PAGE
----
A moderately elevated plasma total homocysteine (tHcy), whether measured during fasting or post-methionine load (PML), is recognized as a risk factor for coronary artery diseases (CAD). Cystathionine β-synthase (CBS), a key enzyme in the transsulfuration pathway, is important for the metabolism of homocysteine. In recent years, a relatively prevalent mutation, the 844ins68 (68-bp insertion), was found to be carried by about 12% of the general population. In the current investigation, we studied 741 individuals with respect to the effect of the 68-bp insertion of the CBS gene on fasting and PML tHcy, and also determined the level of pyridoxal-5'-phosphate (vitamin B6), a cofactor of the CBS enzyme. Our results showed that the mean fasting and PML increase in tHcy levels were lower in individuals carrying the 844ins68 variant compared to those without the insertion; although only the difference in PML increase in tHcy reached statistical significance (P = 0.02). When these individuals were divided into two groups based on vitamin B6 concentration, the PML increase in tHcy was significantly lower in individuals heterozygous for the insertion compared to those without the insertion only in the group of individuals whose vitamin B6 concentrations were below the sample median (38.0 nmol/L). We speculate that the 68-bp insertion is associated with somewhat higher levels of CBS enzyme activity, and that the effect of this becomes more pronounced in the presence of relatively low concentrations of pyridoxal-5'-phosphate, a cofactor of the CBS enzyme.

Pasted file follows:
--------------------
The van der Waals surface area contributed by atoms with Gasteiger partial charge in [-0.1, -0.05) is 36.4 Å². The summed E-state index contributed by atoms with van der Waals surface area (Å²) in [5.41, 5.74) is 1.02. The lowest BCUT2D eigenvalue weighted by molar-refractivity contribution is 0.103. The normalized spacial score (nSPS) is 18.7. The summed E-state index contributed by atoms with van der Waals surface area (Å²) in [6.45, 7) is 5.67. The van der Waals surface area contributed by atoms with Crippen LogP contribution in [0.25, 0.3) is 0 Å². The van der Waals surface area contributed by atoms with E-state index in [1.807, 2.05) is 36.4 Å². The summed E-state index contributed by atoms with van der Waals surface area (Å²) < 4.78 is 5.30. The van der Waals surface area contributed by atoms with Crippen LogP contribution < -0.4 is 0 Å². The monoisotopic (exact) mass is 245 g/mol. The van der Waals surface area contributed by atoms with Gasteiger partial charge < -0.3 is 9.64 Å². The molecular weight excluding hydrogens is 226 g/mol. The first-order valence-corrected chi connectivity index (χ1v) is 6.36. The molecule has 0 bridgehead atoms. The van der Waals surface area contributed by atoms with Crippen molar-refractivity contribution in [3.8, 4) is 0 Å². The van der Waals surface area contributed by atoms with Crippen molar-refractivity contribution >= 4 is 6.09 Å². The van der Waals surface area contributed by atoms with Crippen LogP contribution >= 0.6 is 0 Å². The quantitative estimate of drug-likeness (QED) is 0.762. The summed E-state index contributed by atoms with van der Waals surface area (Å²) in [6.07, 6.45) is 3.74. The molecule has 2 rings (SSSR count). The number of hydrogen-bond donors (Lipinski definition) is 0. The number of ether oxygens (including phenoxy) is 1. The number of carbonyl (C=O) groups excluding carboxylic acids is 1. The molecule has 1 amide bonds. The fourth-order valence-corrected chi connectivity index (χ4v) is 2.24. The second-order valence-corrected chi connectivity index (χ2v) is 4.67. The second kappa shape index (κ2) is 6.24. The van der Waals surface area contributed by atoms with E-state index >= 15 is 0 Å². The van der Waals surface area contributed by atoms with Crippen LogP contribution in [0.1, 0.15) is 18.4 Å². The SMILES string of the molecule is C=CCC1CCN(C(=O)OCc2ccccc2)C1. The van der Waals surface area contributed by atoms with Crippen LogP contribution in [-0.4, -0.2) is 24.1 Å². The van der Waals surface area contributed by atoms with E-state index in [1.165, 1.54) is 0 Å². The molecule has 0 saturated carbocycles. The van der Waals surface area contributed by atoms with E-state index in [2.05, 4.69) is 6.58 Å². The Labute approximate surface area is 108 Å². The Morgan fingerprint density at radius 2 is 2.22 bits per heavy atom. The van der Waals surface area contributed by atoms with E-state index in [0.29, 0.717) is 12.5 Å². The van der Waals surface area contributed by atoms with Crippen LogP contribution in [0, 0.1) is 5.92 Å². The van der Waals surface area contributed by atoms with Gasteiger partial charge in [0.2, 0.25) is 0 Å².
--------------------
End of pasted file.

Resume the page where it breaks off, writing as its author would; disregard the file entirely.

Bibliographical noteFunding Information:
This study was supported in part by a grant from the American Heart Association, Minnesota Affiliate.
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- Cystathionine β-synthase
- Methionine loading
- Pyridoxal-5'- phosphate (vitamin B)